However, particularly as a result of the financial and economic crisis, some have asked whether an audit opinion should (or could) provide a greater level of assurance as to a company’s ability to continue in business, beyond the issue of being a “going concern”, perhaps by increasing the auditor’s focus on a company’s business model, including its future risks and its future prospects.
MC: We all have a responsibility to learn from the recent financial crisis and to accept that 'no change' is not an option for any of us, however uncomfortable that might be.
We recognise that there is a need to seek agreement on the nature and scope of the changes that should be made and while our firms have formed their own views on the way ahead, we have taken the historic step to contribute on the issues where we believe there can be meaningful change that will address concerns and will also enhance the quality of the auditing profession.
We recognise the privilege bestowed upon us by law as statutory auditors and our responsibilities to serve the public interest. We support a review of how audit findings are reported and are conscious of the growing demand by investors and supervisors for more information particularly concerning the identification and assessment of risks. There is also an opportunity to offer a greater level of assurance on the increasingly important narrative reporting, especially regarding the management and governance bodies’ views on the uncertainties facing the business. There is also significant merit in considering the progressive implementation of joint audits or consortia audits (which may come in various forms) in order to strengthen confidence in the audit and improve the diversification of the auditing market.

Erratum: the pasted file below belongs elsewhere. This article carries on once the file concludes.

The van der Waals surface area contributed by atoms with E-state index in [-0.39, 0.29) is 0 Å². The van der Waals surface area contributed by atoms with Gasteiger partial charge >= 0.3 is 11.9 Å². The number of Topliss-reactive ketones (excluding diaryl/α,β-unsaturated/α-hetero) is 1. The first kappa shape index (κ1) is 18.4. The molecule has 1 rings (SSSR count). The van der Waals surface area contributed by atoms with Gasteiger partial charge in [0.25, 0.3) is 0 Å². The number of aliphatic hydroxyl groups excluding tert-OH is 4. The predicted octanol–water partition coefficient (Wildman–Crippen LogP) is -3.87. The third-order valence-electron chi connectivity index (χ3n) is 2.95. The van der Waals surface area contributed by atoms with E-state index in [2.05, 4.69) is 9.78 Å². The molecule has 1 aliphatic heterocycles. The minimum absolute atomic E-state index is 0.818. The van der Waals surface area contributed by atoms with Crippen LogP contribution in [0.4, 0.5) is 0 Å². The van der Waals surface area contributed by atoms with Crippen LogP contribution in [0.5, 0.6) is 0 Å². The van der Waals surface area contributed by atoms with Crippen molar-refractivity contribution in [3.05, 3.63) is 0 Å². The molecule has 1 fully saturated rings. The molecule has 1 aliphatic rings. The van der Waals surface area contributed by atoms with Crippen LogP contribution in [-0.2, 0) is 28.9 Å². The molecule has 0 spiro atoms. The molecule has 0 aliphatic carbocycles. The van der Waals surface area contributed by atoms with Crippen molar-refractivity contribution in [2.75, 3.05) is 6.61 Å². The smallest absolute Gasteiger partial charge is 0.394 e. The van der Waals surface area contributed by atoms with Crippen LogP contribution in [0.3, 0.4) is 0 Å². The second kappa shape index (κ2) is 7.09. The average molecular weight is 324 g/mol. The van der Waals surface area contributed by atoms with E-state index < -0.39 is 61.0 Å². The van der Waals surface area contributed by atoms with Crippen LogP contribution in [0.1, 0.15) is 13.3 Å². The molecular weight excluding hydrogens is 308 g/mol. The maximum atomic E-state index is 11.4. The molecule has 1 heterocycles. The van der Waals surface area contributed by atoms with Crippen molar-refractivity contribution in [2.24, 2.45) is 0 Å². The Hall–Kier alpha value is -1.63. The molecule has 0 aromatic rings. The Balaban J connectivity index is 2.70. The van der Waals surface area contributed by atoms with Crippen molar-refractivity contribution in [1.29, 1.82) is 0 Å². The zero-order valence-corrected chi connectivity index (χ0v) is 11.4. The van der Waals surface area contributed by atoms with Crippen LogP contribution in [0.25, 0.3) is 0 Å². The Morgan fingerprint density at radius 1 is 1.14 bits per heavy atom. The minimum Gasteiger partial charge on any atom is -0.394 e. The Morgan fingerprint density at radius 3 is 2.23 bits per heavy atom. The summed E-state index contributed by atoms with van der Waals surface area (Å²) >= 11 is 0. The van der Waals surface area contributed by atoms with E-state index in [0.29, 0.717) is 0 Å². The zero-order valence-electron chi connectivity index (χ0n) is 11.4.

With these objectives in mind, Mazars looks forward to actively participating in the next steps of this key project for the EU for which, indeed, ‘no action’ is not an option. The EU has an important role to play and it has the capacity to contribute to enhancing global financial stability and fostering economic growth.
28. Feb 2011 at 0:00 | Jana Liptáková